“Sure,” Tellwyrn answered before Anduor could. “It’s challenging to rig an arcane system to interact with fae magic without blowing up, but as long as you’re meticulous and know what you’re doing, it’s quite achievable. If he’s good enough to be a Magister and has been at it all night, it ought to work, probably.”
“The effort involved would be prohibitive for lesser purposes,” Anduor cut in, still looking peevish at her theft of his exposition, “but in this case, the inciting event appears to be planetary in scale. Energy ripples of that magnitude are difficult not to detect. Even more conveniently, they radiate outward from a single point. Once a wave is isolated and tracked for a short distance and its arc measured at two reference points along that course, calculating the point of origin is simple trigonometry. A moderately educated squirrel could do it.”
“I am still growing accustomed to the minutiae of surface life,” Neraene said diffidently. “Does ‘squirrel’ refer to something different in the Qestrali dialect?”
Shiraki gave her a look of amused solidarity; Anduor paused to roll his eyes before commencing a series of fluid and entirely unnecessary gestures with his well-manicured hands.
“Now, don’t be alarmed,” he said condescendingly. “I am not conjuring an entire divination apparatus here. This is merely a projection of its readout, a capability I luckily had the foresight to install before joining you.”
With a final flourish of his fingers and a (purely cosmetic) series of flashes from his jeweled rings, he called a hovering panel of pale blue light into being in front of them. In blue upon it was marked a barely perceptible grid, and in much heavier lines clearly showing the shapes of a landmass—specifically the western coast of the continent. The map was centered upon a single flashing dot which rhythmically emitted concentric rings of light that faded a few inches from it. A short string of numbers hovered alongside it.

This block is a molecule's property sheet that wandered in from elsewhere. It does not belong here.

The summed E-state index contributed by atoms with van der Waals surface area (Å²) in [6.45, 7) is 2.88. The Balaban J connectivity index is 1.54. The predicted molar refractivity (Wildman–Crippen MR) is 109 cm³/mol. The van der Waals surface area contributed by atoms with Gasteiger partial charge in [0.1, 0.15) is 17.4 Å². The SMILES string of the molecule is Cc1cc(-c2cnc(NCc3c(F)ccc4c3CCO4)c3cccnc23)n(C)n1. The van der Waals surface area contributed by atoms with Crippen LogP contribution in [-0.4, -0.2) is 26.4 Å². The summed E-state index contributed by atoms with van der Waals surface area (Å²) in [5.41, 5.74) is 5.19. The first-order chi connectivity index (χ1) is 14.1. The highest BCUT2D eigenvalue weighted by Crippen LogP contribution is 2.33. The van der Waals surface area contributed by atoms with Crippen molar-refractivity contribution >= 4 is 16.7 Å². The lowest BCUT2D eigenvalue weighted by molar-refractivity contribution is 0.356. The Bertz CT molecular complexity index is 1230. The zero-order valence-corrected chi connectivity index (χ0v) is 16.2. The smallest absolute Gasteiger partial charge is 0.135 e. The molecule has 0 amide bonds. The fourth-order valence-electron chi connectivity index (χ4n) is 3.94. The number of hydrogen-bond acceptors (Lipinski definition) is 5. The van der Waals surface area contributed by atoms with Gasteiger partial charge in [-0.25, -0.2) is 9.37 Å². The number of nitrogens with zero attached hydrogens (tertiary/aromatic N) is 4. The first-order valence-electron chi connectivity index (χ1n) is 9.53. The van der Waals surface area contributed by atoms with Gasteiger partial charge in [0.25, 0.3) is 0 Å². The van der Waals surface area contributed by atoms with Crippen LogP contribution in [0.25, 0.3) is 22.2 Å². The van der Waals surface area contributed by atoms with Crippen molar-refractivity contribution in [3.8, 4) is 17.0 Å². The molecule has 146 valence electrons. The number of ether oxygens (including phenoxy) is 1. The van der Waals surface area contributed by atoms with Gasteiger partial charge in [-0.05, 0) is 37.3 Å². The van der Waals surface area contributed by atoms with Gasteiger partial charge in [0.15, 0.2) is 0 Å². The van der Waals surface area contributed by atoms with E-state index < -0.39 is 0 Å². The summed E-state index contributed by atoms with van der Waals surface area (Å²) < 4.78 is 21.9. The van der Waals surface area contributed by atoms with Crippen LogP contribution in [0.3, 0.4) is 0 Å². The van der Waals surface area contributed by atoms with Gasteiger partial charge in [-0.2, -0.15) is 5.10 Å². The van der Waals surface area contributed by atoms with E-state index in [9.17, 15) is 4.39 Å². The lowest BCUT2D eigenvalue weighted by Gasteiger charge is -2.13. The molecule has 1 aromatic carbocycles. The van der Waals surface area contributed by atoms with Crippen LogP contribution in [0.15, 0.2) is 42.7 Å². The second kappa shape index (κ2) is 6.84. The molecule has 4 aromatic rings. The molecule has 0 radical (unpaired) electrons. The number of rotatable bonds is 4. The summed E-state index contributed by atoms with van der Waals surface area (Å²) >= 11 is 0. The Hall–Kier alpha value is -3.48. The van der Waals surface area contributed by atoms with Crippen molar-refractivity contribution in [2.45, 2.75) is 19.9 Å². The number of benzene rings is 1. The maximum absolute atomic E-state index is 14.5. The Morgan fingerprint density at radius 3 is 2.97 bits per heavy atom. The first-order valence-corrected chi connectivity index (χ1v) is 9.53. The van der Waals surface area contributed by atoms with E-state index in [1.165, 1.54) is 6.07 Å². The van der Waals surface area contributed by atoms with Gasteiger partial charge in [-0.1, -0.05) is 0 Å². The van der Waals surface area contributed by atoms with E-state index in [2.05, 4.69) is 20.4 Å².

“Latitude and longitude?” Sheyann asked.
“Very good,” Anduor said with the patrician approval of a tutor encouraging a remedial student.
“That’s in N’Jendo,” said Tellwyrn. “Ugh. Why is it always N’Jendo? Admirably straightforward folks, there, but they have awfully rotten luck with people conjuring apocalyptic bullshit in their backyard.”
“I cannot imagine that it makes much difference what the human kingdom is called at any given moment,” Anduor said in a bored tone. “Such magic is clearly beyond their capacities. Whatever is happening, it should be addressable without troubling to learn who claims the cluster of mud huts which approximates civilization in its proximity.”
“Why has no one murdered him yet?” Tellwyrn asked the two Elders.
“Most people who are not you don’t jump directly to ‘murder’ in response to minor irritation,” Shiraki said wryly.
“Most people haven’t met this guy.”
“Thank you very much for your help, priestess, Magister,” Sheyann said in a tone of courteous finality. “You have given us a starting point. If you’ll excuse us, we must decide upon our next move.”
“Should you need anything else, don’t hesitate to ask,” Anduor said magnanimously. “I’m always glad to instruct fellow elves in the ways of magic.” Neraene just bowed deeply to them.